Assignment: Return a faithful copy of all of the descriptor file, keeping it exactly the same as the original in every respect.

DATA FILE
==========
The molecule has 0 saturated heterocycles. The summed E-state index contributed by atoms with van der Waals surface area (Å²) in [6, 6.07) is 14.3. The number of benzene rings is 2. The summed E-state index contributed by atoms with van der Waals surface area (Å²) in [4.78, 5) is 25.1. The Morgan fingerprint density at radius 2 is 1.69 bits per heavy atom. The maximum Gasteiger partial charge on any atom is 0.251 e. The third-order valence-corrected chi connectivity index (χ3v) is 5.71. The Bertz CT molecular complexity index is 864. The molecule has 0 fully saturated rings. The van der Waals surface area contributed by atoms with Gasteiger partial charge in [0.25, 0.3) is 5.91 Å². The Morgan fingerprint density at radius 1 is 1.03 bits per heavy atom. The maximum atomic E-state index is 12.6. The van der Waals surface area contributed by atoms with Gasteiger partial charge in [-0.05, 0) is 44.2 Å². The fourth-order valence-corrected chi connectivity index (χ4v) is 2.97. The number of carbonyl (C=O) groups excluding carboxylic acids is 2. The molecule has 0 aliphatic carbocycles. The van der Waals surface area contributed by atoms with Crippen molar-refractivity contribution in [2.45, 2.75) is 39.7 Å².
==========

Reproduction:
The molecule has 0 saturated heterocycles. The summed E-state index contributed by atoms with van der Waals surface area (Å²) in [6, 6.07) is 14.3. The number of benzene rings is 2. The summed E-state index contributed by atoms with van der Waals surface area (Å²) in [4.78, 5) is 25.1. The Morgan fingerprint density at radius 2 is 1.69 bits per heavy atom. The maximum Gasteiger partial charge on any atom is 0.251 e. The third-order valence-corrected chi connectivity index (χ3v) is 5.71. The Bertz CT molecular complexity index is 864. The molecule has 0 fully saturated rings. The van der Waals surface area contributed by atoms with Gasteiger partial charge in [0.25, 0.3) is 5.91 Å². The Morgan fingerprint density at radius 1 is 1.03 bits per heavy atom. The maximum atomic E-state index is 12.6. The van der Waals surface area contributed by atoms with Gasteiger partial charge in [-0.05, 0) is 44.2 Å². The fourth-order valence-corrected chi connectivity index (χ4v) is 2.97. The number of carbonyl (C=O) groups excluding carboxylic acids is 2. The molecule has 0 aliphatic carbocycles. The van der Waals surface area contributed by atoms with Crippen molar-refractivity contribution in [2.45, 2.75) is 39.7 Å².